Table I.

Summary of previous preclinical stem cell-based enzyme/prodrug therapies for brain tumors.

Table I.

Summary of previous preclinical stem cell-based enzyme/prodrug therapies for brain tumors.

Cell line (species)Tumor type (species)Experimental animalEnzyme geneProdrugRefYear
NSC (rat)C6 (rat)SD ratHSV-tkGCV(17)2005
NSC (mouse) C17.2CNS-1 (rat)Nude mouseCD5-FC(12)2000
NSC (rat) ST14AC6 (rat)SD ratCD5-FC(94)2003
NSC (human) HB1.F3Daoy (human)Nude mouseCD5-FC(95)2007
NSC (human) HB1.F3Neuroblastoma (human)SCID mouserCECPT-11(100)2007
NSC (mouse)GL261 (mouse)C57Bl/6 mouseCYP2B6CPA(102)2008
NSC (mouse)U87 (human)Nude mouseCYP2B6CPA(46)2010
MSC (rat)9L (rat)Fischer ratHSV-tkGCV(84)2007
MSC (rat)9L (rat)SD ratHSV-tkGCV(85)2009
MSC (rat)C6 (rat)SD ratHSV-tkGCV(86)2009
MSC (human) iv8-MG-BA (human)Nude mouseHSV-tkGCV(81)2010
MSC (human) ivU87 (human)Nude mouseHSV-tkGCV(89)2010
MSC (rat)9L (rat)Fischer ratHSV-tkGCV(88)2010
MSC (human)A172, T98G (human)Nude mouseHSV-tkGCV(90)2012
MSC (rat)9L (rat)Nude mouseCD5-FC(98)2012
MSC (human)C6 (rat)SD ratCD:UPRT5-FC(97)2012
MSC (human)F98 (rat)Fischer ratrCECPT-11(101)2012

[i] NSC, neural stem cell; MSC, mesenchymal stem cell; SD, Sprague-Dawley; HSV-tk, herpes simplex virus-thymidine kinase; CD, cytosine deaminase; rCE, rabbit liver carboxylesterase; CYP2B6, cytochrome P450 2B6; UPRT, uracil phosphoribosyltransferase; GCV, ganciclovir; 5-FC, 5-fluorocytosine; CPT-11, camptothecin-11; CPA, cyclophosphamide.

Oncolytic virus-based therapy

Oncolytic virotherapy describes the process where viruses with the capacity to infect tumor cells are delivered to tumors. The viruses are able to replicate within and subsequently lyse the tumor cells. Following cell lysis, the viral particles are released and thus infect the neighboring tumor cells. However, the distribution of locally injected viruses throughout the tumor tissue and to invasive tumor cells is difficult. Furthermore, the viral particles may be attacked and neutralized by the host immune system prior to the exertion of any effects (103). To circumvent these obstacles, tumor-tropic migratory cells may be used to deliver viral particles to the distant parts of tumor and to protect against their attack by the immune system (23). Preclinical experiments using NSCs (49,104,105) and MSCs (106108) have demonstrated extended delivery of oncolytic viruses and prolonged survival of glioma-bearing animals treated with stem cell-mediated oncolytic virotherapy.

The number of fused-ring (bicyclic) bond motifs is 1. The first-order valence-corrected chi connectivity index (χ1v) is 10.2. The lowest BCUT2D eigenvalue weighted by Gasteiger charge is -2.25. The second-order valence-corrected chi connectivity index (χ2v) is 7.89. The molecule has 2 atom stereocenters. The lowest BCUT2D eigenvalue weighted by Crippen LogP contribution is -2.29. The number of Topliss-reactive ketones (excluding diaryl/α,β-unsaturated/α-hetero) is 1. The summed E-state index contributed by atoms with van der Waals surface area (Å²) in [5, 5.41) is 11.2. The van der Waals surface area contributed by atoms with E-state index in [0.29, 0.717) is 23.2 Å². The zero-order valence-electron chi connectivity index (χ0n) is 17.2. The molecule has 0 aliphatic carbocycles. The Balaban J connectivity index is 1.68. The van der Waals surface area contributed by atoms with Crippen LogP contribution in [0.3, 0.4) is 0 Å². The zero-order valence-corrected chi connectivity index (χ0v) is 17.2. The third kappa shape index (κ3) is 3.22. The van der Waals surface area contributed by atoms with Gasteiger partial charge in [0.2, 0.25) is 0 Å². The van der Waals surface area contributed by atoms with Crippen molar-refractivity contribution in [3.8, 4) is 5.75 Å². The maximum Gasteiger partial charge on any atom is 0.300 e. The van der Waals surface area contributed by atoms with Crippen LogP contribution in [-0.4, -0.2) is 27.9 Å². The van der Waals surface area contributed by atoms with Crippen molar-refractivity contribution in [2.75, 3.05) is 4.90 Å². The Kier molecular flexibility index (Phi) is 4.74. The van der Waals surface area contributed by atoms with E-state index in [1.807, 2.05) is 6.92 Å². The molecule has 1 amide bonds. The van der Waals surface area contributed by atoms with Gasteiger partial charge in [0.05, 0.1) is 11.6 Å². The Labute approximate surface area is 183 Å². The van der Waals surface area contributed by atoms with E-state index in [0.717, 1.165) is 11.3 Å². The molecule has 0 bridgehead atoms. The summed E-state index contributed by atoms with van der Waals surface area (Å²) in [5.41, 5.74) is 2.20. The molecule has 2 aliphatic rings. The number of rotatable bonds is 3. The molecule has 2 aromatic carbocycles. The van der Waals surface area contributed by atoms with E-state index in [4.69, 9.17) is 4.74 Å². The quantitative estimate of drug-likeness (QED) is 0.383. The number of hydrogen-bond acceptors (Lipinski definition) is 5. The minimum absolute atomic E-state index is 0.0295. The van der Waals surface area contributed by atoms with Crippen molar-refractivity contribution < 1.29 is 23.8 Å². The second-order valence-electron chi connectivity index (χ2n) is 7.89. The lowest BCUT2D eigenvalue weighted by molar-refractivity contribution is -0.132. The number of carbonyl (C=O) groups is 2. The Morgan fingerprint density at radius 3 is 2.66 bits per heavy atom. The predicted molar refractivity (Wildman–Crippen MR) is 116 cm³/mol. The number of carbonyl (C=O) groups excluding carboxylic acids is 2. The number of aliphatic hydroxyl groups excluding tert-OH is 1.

Conclusion

Neural, mesenchymal and other types of stem cell, engineered to express various therapeutic genes are attractive candidates for use in the treatment of malignant glioma patients. For the evaluation of such novel treatment strategies, cases of glioma which are recurrent following standard therapy, including radiotherapy with temozolomide-based chemotherapy, should be selected for the study cohort. Implanting genetically modified stem cells into any remaining tumor tissue following surgical resection, or stereotactically injecting stem cells into the unresectable tumor are two potential treatment modalities (17). These treatments may prolong the period of re-remission, without inducing the serious side effects associated with more extensive chemotherapeutic strategies (6). In addition, repeated treatment may be possible as a number of the treatment substances employed are essentially non-toxic to humans.

However, despite the abundance of basic findings that support the use of stem cell vectors in tumor therapy, there are also several issues regarding the translation of this strategy into a clinical setting. These issues include the choice of cell vector and therapeutic transgene, as well as the optimal route of administration (for example, intratumoral or intravenous administration). Teratogenicity of the stem cells, particularly that of MSCs, is one of the most significant concerns to be solved prior to the commencement of clinical studies, even when the targets of treatment are fatal diseases, for example GBM. The interaction between MSCs and tumor cells and the potential risk of MSCs transforming into malignant cells remain controversial (5860). Therefore, the use of readily available well-characterized MSCs, for example the C17.2 NSC line, is suggested. The use of stem cells transduced with suicide genes, for example the HSV-tk gene, to eliminate transplanted therapeutic stem cells may function as an additional ‘safety valve’. As a result of the promising preclinical results regarding the use of stem cell-based therapy for glioblastomas, clinical studies should be conducted under careful clinical protocols, including sophisticated imaging techniques for evaluating the fate of the implanted stem cells (40).

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January 2016
Volume 11 Issue 1

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APA
Namba, H., Kawaji, H., & Yamasaki, T. (2016). Use of genetically engineered stem cells for glioma therapy (Review). Oncology Letters, 11, 9-15. https://doi.org/10.3892/ol.2015.3860
MLA
Namba, H., Kawaji, H., Yamasaki, T."Use of genetically engineered stem cells for glioma therapy (Review)". Oncology Letters 11.1 (2016): 9-15.
Chicago
Namba, H., Kawaji, H., Yamasaki, T."Use of genetically engineered stem cells for glioma therapy (Review)". Oncology Letters 11, no. 1 (2016): 9-15. https://doi.org/10.3892/ol.2015.3860